Drug Dependency Assessment

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Drug dependency assessment should include information not only on illicit drug use, but also on personal habits and prescription medication use. A patient who takes two tablets of hydrocodone and acetaminophen three times daily will be quite different from a patient who takes six tablets of hydrocodone and acetaminophen once daily. The patient who daily takes everything at once will have a much higher opioid tolerance than a patient who takes the six tablets in divided doses.

Alcohol use is frequently missed by clinicians because the patient either does not consider two evening cocktails unusual or is afraid or embarrassed to tell the clinician the truth. Too often, the clinician finds out about the patient's alcohol usage only after the patient starts to experience withdrawal. By then, more aggressive therapeutic and medical interventions may be required, which could easily have been prevented with appropriate medications. At the earlier stages of withdrawal, the patient may only complain of spasms or unrelieved pain in addition to agitation and restlessness. Frequently, the clinicians attribute these symptoms to pain and give more opioids without success. However, appropriate assessment of and judicious use of benzodiazepines by patients with alcohol withdrawal can quickly bring the patient's pain and anxiety under control. The correct assessment will require clinician persistence in pursuing the clinical clues and the assistance of the patient's family members.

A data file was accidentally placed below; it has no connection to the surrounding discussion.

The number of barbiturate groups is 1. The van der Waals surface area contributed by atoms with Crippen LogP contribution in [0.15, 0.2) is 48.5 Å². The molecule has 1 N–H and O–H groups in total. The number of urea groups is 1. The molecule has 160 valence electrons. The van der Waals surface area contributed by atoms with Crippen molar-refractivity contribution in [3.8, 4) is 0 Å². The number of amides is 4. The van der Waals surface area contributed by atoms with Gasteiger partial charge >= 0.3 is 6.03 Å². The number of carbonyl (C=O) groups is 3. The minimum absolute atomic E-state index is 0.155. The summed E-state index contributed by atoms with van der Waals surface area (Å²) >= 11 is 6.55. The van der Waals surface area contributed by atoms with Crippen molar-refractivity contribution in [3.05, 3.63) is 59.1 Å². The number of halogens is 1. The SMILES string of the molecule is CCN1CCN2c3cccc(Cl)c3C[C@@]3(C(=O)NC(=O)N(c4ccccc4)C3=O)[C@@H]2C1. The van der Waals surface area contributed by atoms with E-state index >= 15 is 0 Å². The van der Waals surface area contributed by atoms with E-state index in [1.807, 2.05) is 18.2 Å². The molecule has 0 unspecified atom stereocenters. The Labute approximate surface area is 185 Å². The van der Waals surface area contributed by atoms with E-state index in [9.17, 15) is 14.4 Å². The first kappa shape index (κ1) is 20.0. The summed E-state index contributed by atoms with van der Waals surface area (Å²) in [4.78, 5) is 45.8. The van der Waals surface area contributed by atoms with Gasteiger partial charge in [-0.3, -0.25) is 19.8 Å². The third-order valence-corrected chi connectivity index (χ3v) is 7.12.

Similar withdrawal symptoms can also occur with sedatives, anticonvulsants such as clonazepam and carbamazepine, and muscle relaxants such as carisoprodol (11-13,127). Frequent nicotine and caffeine use is also an important consideration in pain management. Nicotine abstinence symptoms can cause restlessness, palpitation, and irritability, and caffeine abstinence can precipitate headaches.

Clinical opioid dependency can occur from chronic opioid exposure. Clinical management may require the clinician to find alternative agents for pain control while slowly tapering the patient's opioid use. In some cases, the patient's tolerance and dependency may exceed the usefulness of the opioid's analgesic effects. Therefore, tapering the patient off the opioid and finding alternative pain management methods may become the primary objective of pain management.

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